Conversely, if you are ‘associated’ in a memory, standing in your own shoes and looking through your own eyes, you will probably have more access to the sensory input from that memory – not just what you can see, but also what you can hear and particularly what it feels like.
So what happens when we put these ideas – timelines and associated/dissociated viewpoints – together, to think about your future self and how to connect with him/her?
First, get a sense of where your timeline is in your perceptual space. If you could point to where the past feels like it is, where would you point? (Try actually physically pointing – ‘embodying’ the experience will make it feel more real). With your other hand, point to the future. And where is now?
For some people, it’s quite simple – the past feels like it’s behind you, and the future is ahead, with ‘now’ approximately where you are. For others, maybe the past is to your left and the future to your right, and maybe ‘now’ is a little way in front of you. Bear in mind that any combination is possible, and there’s no ‘right’ or ‘wrong’ timelines – what you discover is what’s been working for you all this time. And you don’t have to see your timeline clearly, just get a sense of which way the past is and which way the future is.
Look along your timeline to your ‘future self’, five years in the future. How connected do you feel? Does this feel like you, or more like someone else that you don’t really care about? Now what happens when you walk along the timeline towards the future and step into the shoes of your future self, becoming the future you? What do you see? What do you hear? And what does it feel like? The chances are this ‘associated’ view will be a much fuller, richer experience for you, and you will feel more like it matters what you are doing and what’s happening to you five years in the future. Take as long as you need to notice everything that’s worth noticing. When you’re ready, bring everything that you’ve learned back with you to now, and take a little while to integrate everything that you’ve learned. Now – what are you going to do differently, now that you feel more connected to your future self?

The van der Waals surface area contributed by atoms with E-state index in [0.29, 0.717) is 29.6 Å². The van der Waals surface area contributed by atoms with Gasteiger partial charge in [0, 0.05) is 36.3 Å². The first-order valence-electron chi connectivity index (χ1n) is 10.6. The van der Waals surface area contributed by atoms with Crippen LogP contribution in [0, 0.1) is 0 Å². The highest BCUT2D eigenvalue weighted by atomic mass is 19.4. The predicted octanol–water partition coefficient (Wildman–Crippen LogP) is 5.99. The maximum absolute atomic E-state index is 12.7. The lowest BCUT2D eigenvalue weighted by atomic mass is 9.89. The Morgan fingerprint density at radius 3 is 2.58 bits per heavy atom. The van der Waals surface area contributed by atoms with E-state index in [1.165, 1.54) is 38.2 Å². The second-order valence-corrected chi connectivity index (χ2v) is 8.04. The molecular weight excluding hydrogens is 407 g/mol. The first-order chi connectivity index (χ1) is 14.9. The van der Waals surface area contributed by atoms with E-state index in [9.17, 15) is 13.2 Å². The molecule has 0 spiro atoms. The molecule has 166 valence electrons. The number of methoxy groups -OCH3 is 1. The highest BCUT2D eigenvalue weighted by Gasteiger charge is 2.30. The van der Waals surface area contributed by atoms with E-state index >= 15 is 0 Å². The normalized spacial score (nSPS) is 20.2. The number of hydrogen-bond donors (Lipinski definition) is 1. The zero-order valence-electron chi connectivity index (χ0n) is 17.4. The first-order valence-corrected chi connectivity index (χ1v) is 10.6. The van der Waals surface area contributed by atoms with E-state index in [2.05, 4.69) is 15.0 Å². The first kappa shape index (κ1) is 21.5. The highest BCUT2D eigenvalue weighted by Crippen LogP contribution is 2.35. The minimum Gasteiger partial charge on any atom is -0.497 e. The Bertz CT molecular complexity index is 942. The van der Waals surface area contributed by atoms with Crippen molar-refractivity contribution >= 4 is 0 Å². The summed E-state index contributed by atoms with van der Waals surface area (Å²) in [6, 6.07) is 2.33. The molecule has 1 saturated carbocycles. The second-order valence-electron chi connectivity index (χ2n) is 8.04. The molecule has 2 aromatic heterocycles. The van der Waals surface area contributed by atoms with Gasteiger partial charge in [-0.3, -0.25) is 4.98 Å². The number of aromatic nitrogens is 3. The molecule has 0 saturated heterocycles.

That’s the basic process. I am guessing that for many of you (if you actually did it) it’s been quite a profound experience. Here are some refinements you can add to make it even more powerful.
- Physically lay your timeline out on the floor and physically walk along it to get to your future self. Again, the embodiment will make it a more deeply felt and therefore more powerful experience. When you’re ready, walk back to now along the timeline only as quickly as your unconscious mind learns what you need to learn from each step of the way.
- Alternatively, if you are short of time or space, you could imagine floating above the timeline and down into your future self.
- Repeat the process, associating into your future self at 10 years, 20 years, and 30 years in the future. What’s different about each of these?
- When you are associated into your future self, look back to the you at ‘now’. What advice do you want to give them?
Let me and the readers know how you get on with this exercise by commenting below!
Some related posts:
An Introduction To Timelines In NLP
Eliciting Your Timeline (Practical NLP Podcast 75)
How To ‘Test-Drive’ Your Timeline (Practical NLP Podcast 76)
‘Associated’ vs ‘Dissociated’ In Language
Introduction To Submodalities (And How They Are Useful)
Finally, here’s another way you can use timelines – as a study aid:
If you’re currently studying or on a training course, this guided visualization MP3 is for you!
It’s designed to help you review and integrate everything you’ve learned on any course or training that you’re undertaking.
It takes you on a journey above your timeline to help you recover resourceful emotional states from times when you learned new knowledge rapidly and easily, and bring them back to the present. During the journey we ask your unconscious mind to review and integrate everything you’ve learned from the start of your training programme, all the way back to now.
© 2017 – 2023, Andy Smith. All rights reserved.